Sunday, January 18, 2015

The Girl on the Train

Rachel is a "soon-to-be-homeless alcoholic" who exists on the periphery of life since her divorce. She pines for and stalks Tom, who lives with his new family in the house he and Rachel used to share. Every day, Rachel rides a train past her old neighborhood, snatching a momentary glimpse into other lives. From this vantage point, she fixates on one couple she often sees, idolizing them: "They're what I lost, they're everything I want to be."

One day, as the train passes the house, Rachel spies the woman kissing a strange man in her backyard. This discovery shatters Rachel's illusions about the "happy" couple, so she binge drinks to the point of blacking out. The following day, when the news reports the woman is missing, Rachel vaguely recalls having exited the train in her old neighborhood that night and subsequently convinces herself that she may be involved. Unfortunately, Rachel can't remember much else--including where and how she received cuts on her hand. Determined to reconstruct the night in question and solve the mystery, she soon becomes entangled in the police investigation.

Paula Hawkins fashions The Girl on the Train from a staggered timeline and three female narrators. Rachel is the anchor, though she's not always understandable or trustworthy; Hawkins fills in the missing pieces via flashbacks and passages narrated by the missing woman and Rachel's ex's new wife. En route to a terrorizing, twisted conclusion, all three women--and the men with whom they share their lives--are forced to dismantle their delusions about others and themselves, their choices and their respective relationships.

The Girl on the Train by Paula Hawkins
Riverhead Books, $26.95 Hardcover, 9781594633669, 336 pp
Publication Date: January 13, 2015
To order this book via INDIEBOUND link HERE

Note: This review is a reprint and is being posted (in a slightly different form) with the permission of Shelf Awareness. To read this review on Shelf Awareness: Reader's Edition (1/13/15), click HERE

This review was also featured (in a longer form) on Shelf Awareness: Book Trade (1/5/15). To read the longer review click HERE

Sunday, January 4, 2015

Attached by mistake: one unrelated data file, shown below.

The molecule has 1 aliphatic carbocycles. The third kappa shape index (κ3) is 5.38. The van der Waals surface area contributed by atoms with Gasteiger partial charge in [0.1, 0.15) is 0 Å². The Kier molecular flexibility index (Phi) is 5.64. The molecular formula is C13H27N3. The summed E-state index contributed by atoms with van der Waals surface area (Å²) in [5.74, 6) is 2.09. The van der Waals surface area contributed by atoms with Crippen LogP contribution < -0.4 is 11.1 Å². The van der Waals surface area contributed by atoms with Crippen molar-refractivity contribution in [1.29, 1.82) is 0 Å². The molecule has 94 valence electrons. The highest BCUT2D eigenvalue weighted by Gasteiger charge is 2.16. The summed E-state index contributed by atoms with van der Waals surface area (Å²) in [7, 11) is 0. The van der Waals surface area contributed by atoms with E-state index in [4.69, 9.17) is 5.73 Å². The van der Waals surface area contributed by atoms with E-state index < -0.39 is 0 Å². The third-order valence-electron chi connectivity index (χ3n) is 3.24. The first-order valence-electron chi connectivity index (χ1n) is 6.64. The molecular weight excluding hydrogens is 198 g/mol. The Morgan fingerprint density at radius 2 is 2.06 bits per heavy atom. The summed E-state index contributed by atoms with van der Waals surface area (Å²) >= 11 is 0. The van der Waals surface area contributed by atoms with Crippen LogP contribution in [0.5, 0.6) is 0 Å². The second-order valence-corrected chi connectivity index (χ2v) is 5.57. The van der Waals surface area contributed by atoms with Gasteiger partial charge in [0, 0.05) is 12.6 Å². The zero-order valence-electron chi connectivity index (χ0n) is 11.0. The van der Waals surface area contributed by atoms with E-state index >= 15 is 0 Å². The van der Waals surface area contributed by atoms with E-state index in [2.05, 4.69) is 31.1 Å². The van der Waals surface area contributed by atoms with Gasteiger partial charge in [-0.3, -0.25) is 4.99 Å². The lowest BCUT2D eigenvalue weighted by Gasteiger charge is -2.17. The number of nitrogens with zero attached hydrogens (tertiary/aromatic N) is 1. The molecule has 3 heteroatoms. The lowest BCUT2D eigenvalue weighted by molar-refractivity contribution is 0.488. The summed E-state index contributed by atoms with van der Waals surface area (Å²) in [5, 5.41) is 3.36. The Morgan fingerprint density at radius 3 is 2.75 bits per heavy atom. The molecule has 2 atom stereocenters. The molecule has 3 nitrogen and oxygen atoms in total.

BOMB: The Author Interviews

Who better to ask a writer about writing than another writer? For more than 30 years, BOMB, a magazine of essays, literature and visual portfolios, has been publishing in-depth interviews with artists conducted by artists of all disciplines. In BOMB: The Author Interviews, publisher and editor Betsy Sussler collects 35 of the best conversations between influential and intellectual authors of world literature.

The Q&As are intimate and delve into aspects of the writer's craft, including the importance of sentences, rhythm and pacing, creating characters, narrative shaping, literary influences, editing and revision, the publishing industry and the demands of the writer's life amid more mundane concerns. They are intimate and give rare insight into the creative processes, feelings and work habits of contemporary prose writers and poets such as Sam Lipsyte, Steven Millhauser, Courtney Eldridge, Amy Hempel, Tobias Wolff and Jeffrey Eugenides. Each conversation differs in topic and tone. Clipped, clever banter infuses the exchange between Kathy Acker and Mark Magill, while a host of the Q&As convey mutual admiration, as evidenced when Junot Díaz and Edwidge Danticat discuss their ancestry and what it's like to be "book obsessed."

Articulating the complexity of the craft, the challenges of the writing life and the impetus behind certain works sometimes proves difficult, but each dialogue sheds light onto the act of writing itself and the profound satisfaction in having created something lasting on the page. Such revelations are bound to be helpful and insightful to readers and other writers intrigued and mystified by the process.

Bomb: The Author Interviews by Bomb Magazine; Betsy Sussler, ed.
Soho Press, $40.00 Hardcover, 9781616953799, 480 pp
Publication Date: November 4, 2014
To order this book via INDIEBOUND link HERE

Note: This review is a reprint and is being posted (in a slightly different form) with the permission of Shelf Awareness. To read this review on Shelf Awareness: Reader's Edition (11/3/14), click HERE

This review was also featured (in a much longer form) on Shelf Awareness: Book Trade (11/3/14). To read the longer review click HERE

Thursday, January 1, 2015

Happy 2015 !

 How will you launch the New Year?

Thursday, January 1, 2015
Opinion/Editorial: "Other Views/ Guest Columnist" (Section A-19)

To read the article in its entirety, click on the highlighted title above